“It’s Just Easier”: Reflections on the Intersections of Kinship, Race, and Ethnicity in Asian American Adoptive Families

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Journal of Family Social Work

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This paper reports Phase II findings of an exploratory study of 26 families who have adopted children with Asian heritage, where at least one parent is Asian American. In-depth interviews provided a rich exploration of parents’ motivations to kin through adoption, the ways in which race and ethnicity factored into their child-selection preferences (if at all), their assumptions about their ability to create kinship bonds with an adopted child, and strategies for racial and ethnic socialization. The themes of approximating or performing family and inconspicuousness were repeated by parents when they considered how race and ethnicity factored into child-selection preferences and their assumptions about creating kinship bonds. The adoptive parents in this study were measured and nuanced in weighing the role of race and ethnicity for Asian adoptees, but the implicit strategies of modeling, mentoring, and intergenerational transmission were described less as strategies, and more about belonging and being a part of an extended tribe that was more authentic because of a shared identity as Asian Americans. Ultimately the question of whose interests are being served when race and ethnicity are considered has been dynamic and shifting throughout adoption history. This study sought to contribute in a small part to moving the conversation beyond the polarized Black-White racialized paradigm and provides direction for further research.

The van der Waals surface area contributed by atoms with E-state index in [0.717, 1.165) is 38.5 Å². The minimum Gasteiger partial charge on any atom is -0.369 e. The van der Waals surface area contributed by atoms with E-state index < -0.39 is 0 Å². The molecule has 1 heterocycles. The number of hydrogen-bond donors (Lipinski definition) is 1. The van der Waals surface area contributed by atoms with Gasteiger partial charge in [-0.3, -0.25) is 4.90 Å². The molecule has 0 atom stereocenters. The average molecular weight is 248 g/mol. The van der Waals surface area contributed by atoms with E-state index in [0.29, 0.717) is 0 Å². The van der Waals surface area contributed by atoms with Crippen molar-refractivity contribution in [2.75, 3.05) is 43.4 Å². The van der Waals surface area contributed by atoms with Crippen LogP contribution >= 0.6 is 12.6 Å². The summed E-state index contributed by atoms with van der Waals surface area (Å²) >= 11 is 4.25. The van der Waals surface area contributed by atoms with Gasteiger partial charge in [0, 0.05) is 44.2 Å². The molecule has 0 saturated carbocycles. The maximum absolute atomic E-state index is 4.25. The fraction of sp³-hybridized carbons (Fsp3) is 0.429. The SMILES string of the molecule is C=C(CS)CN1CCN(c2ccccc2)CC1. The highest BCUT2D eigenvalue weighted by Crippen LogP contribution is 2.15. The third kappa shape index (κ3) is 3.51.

Adoption; Same-face; Interracial; Asian; Asian American


Asian American Studies | Social Work



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